http://search.ror.unisa.edu.au/media/researcharchive/open/9915885212001831/53111889390001831

 

It is a challenge to the notion of the Australian 'Digger' as a super hero, although, some understanding of postmodern French philosophers would be of assistance. Interestingly, this was a theme taken up by a Uni New South Wales collection under the bizarre title 'Zombie Myths of  Australian Military History'. If you have teenage children you will be more likely to understand the title. Again it is difficult to get hold of in the Uk but is partly accessible on Google Books https://books.google.co.uk/books?id=szaxQCya72AC&pg=PA50&source=gbs_toc_r&cad=3#v=onepage&q&f=false and is worth a read.

 

A book which has come back into print is Ernest Thurtles Shootings at Dawn; The Army Death Penalty at Work. Thurtle had been an officer in the war and was badly wounded at Cambrai. In the 20s he became a Labour MP and campaigned very actively for the removal of the death sentence for military offences of cowardice and desertion. His objective was of course achieved under the Labour Government in 1930. He made extensive use of eye witness accounts of executions  from men whose recollections were very fresh.

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ilkley remembers
5 hours ago, QGE said:

all crimes are of course 'binary' in the sense one is guilty or not guilty

 

Except under Scottish Law

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QGE
6 hours ago, ilkley remembers said:

A book which has come back into print is Ernest Thurtles Shootings at Dawn; The Army Death Penalty at Work. Thurtle had been an officer in the war and was badly wounded at Cambrai. In the 20s he became a Labour MP and campaigned very actively for the removal of the death sentence for military offences of cowardice and desertion. His objective was of course achieved under the Labour Government in 1930. He made extensive use of eye witness accounts of executions  from men whose recollections were very fresh.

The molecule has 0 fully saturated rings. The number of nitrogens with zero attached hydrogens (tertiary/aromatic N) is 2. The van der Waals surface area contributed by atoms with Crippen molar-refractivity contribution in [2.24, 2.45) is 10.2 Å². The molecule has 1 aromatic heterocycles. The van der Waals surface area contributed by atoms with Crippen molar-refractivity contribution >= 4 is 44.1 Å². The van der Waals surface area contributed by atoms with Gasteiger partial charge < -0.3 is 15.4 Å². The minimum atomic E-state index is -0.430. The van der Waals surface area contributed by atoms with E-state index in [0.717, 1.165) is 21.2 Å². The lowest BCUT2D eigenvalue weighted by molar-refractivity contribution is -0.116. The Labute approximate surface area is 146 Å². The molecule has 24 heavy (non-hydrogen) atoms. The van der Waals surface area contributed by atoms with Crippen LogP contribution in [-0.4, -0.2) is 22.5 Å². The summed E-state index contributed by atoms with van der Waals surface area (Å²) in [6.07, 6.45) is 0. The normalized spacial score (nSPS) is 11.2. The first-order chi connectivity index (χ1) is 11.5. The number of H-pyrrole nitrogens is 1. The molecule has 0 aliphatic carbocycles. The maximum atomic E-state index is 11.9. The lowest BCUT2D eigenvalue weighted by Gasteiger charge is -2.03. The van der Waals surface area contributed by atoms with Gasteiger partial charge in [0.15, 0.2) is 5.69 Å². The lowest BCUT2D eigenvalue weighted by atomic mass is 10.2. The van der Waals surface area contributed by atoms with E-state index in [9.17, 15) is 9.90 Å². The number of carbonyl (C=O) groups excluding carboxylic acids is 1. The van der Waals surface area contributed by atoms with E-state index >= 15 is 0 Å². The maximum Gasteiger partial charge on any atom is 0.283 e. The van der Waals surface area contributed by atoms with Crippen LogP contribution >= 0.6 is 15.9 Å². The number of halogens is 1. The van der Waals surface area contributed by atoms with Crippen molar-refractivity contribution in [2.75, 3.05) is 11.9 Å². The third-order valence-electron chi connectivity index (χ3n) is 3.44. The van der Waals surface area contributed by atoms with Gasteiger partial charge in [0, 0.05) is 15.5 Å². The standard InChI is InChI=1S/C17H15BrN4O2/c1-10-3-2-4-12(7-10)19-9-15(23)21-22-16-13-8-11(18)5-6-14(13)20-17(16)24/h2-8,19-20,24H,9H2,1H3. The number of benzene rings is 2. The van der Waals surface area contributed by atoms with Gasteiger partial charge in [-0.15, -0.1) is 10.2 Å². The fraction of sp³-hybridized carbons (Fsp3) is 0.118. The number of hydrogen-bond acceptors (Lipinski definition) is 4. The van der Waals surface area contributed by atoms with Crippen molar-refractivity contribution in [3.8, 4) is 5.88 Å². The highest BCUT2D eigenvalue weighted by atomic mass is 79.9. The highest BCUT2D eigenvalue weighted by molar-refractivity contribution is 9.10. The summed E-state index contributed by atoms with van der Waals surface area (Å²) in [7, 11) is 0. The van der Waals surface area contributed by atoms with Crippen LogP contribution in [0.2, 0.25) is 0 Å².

Thurtles work (1924) is wholly unreliable. It is undermined with more than a few factual inaccuracies and relied heavily on anecdotal 'evidence'. In Oram's view it achieved the aim of raising the issue of wartime executions. 

 

The problem with many of the early works is that the relevant information remained under lock and key. Oram's work give a fairly thorough review of the historiography.  The challenge with Oram's and Putkowski's work (in my view) is that they have preconceived agendas. Their analysis is largely built around providing evidence to fit the view that SAD was a terrible thing etc. Hughes-Wilson and Corns work is far more balanced. Much of Oram and Putkowskis works are focused on the judicial process and  little on the context of the military backdrop. Judgments on commanders' decisions (for example) without that context are weak in my view.

 

The example of the Lancashire Fusiliers is a case in point. The History of the Lancashire Fusiliers 1914-19 gives an even more detail account of the excruciating time the 2nd Bn had at Le Cateau which adds important texture to the events; something slightly better than the simple fact that he deserted 3 days after arriving. Looking further afield the fact that tens of thousands of troops were scattered across Belgium and France in the aftermath of Le Cateau yet somehow most managed to regroup is also important in helping the reader understand the decisions to execute deserters. Very little in the historiography of SAD provide this level of detail. One has to wonder if this is because the context might not fit the agenda. Consequently I think the layperson can be easily led astray in what is a rather complex subject. As we have seen on this small thread preconceptions and established facts are sometimes quite far apart. 

 

Incidentally Oram believes the Irish were not disproportionately treated. 

 

MG

Edited by QGE